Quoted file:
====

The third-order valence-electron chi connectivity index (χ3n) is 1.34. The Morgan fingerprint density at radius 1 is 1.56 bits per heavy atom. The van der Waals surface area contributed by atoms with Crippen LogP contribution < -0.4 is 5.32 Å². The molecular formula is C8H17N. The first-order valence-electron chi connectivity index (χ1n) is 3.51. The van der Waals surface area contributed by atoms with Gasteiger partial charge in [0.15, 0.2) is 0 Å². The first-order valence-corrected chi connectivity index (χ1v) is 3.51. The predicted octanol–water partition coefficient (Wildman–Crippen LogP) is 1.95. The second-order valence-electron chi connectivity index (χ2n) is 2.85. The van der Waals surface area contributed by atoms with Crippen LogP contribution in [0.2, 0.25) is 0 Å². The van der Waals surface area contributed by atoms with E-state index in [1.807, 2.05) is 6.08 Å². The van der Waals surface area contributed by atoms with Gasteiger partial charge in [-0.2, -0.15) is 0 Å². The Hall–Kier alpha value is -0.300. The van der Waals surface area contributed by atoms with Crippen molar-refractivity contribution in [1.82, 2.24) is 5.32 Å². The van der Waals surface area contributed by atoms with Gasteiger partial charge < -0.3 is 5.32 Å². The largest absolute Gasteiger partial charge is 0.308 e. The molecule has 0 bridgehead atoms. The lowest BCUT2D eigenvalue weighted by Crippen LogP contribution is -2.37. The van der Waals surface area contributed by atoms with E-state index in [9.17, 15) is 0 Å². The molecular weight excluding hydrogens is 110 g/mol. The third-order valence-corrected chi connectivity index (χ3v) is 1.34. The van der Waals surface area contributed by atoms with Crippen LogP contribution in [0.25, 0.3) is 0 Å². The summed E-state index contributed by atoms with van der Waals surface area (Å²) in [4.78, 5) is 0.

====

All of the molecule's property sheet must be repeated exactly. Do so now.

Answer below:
The third-order valence-electron chi connectivity index (χ3n) is 1.34. The Morgan fingerprint density at radius 1 is 1.56 bits per heavy atom. The van der Waals surface area contributed by atoms with Crippen LogP contribution < -0.4 is 5.32 Å². The molecular formula is C8H17N. The first-order valence-electron chi connectivity index (χ1n) is 3.51. The van der Waals surface area contributed by atoms with Gasteiger partial charge in [0.15, 0.2) is 0 Å². The first-order valence-corrected chi connectivity index (χ1v) is 3.51. The predicted octanol–water partition coefficient (Wildman–Crippen LogP) is 1.95. The second-order valence-electron chi connectivity index (χ2n) is 2.85. The van der Waals surface area contributed by atoms with Crippen LogP contribution in [0.2, 0.25) is 0 Å². The van der Waals surface area contributed by atoms with E-state index in [1.807, 2.05) is 6.08 Å². The van der Waals surface area contributed by atoms with Gasteiger partial charge in [-0.2, -0.15) is 0 Å². The Hall–Kier alpha value is -0.300. The van der Waals surface area contributed by atoms with Crippen molar-refractivity contribution in [1.82, 2.24) is 5.32 Å². The van der Waals surface area contributed by atoms with Gasteiger partial charge < -0.3 is 5.32 Å². The largest absolute Gasteiger partial charge is 0.308 e. The molecule has 0 bridgehead atoms. The lowest BCUT2D eigenvalue weighted by Crippen LogP contribution is -2.37. The van der Waals surface area contributed by atoms with E-state index in [9.17, 15) is 0 Å². The molecular weight excluding hydrogens is 110 g/mol. The third-order valence-corrected chi connectivity index (χ3v) is 1.34. The van der Waals surface area contributed by atoms with Crippen LogP contribution in [0.25, 0.3) is 0 Å². The summed E-state index contributed by atoms with van der Waals surface area (Å²) in [4.78, 5) is 0.